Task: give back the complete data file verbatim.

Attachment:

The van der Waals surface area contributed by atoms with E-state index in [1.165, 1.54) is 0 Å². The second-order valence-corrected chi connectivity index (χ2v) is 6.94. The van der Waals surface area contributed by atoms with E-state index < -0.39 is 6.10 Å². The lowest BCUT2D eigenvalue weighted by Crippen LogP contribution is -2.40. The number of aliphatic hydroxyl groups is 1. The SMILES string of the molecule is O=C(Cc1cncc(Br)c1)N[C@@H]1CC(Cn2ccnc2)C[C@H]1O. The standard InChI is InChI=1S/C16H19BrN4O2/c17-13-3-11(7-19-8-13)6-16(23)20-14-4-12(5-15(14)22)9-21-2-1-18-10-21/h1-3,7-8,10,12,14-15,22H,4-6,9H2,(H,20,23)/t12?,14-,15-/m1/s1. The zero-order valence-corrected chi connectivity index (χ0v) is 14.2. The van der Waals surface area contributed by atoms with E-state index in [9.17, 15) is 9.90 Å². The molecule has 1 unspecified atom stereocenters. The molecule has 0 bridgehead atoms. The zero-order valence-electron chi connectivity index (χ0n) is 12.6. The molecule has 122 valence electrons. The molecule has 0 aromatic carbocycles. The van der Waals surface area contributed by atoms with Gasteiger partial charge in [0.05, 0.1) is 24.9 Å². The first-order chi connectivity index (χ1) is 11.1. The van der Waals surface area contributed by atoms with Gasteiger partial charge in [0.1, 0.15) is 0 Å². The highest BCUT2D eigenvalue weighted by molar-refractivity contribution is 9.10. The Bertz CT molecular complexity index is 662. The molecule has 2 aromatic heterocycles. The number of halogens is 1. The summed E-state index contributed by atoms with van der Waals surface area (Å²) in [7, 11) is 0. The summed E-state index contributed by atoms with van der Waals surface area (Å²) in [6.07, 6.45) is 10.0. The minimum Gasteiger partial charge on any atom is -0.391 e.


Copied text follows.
The van der Waals surface area contributed by atoms with E-state index in [1.165, 1.54) is 0 Å². The second-order valence-corrected chi connectivity index (χ2v) is 6.94. The van der Waals surface area contributed by atoms with E-state index < -0.39 is 6.10 Å². The lowest BCUT2D eigenvalue weighted by Crippen LogP contribution is -2.40. The number of aliphatic hydroxyl groups is 1. The SMILES string of the molecule is O=C(Cc1cncc(Br)c1)N[C@@H]1CC(Cn2ccnc2)C[C@H]1O. The standard InChI is InChI=1S/C16H19BrN4O2/c17-13-3-11(7-19-8-13)6-16(23)20-14-4-12(5-15(14)22)9-21-2-1-18-10-21/h1-3,7-8,10,12,14-15,22H,4-6,9H2,(H,20,23)/t12?,14-,15-/m1/s1. The zero-order valence-corrected chi connectivity index (χ0v) is 14.2. The van der Waals surface area contributed by atoms with E-state index in [9.17, 15) is 9.90 Å². The molecule has 1 unspecified atom stereocenters. The molecule has 0 bridgehead atoms. The zero-order valence-electron chi connectivity index (χ0n) is 12.6. The molecule has 122 valence electrons. The molecule has 0 aromatic carbocycles. The van der Waals surface area contributed by atoms with Gasteiger partial charge in [0.05, 0.1) is 24.9 Å². The first-order chi connectivity index (χ1) is 11.1. The van der Waals surface area contributed by atoms with Gasteiger partial charge in [0.1, 0.15) is 0 Å². The highest BCUT2D eigenvalue weighted by molar-refractivity contribution is 9.10. The Bertz CT molecular complexity index is 662. The molecule has 2 aromatic heterocycles. The number of halogens is 1. The summed E-state index contributed by atoms with van der Waals surface area (Å²) in [7, 11) is 0. The summed E-state index contributed by atoms with van der Waals surface area (Å²) in [6.07, 6.45) is 10.0. The minimum Gasteiger partial charge on any atom is -0.391 e.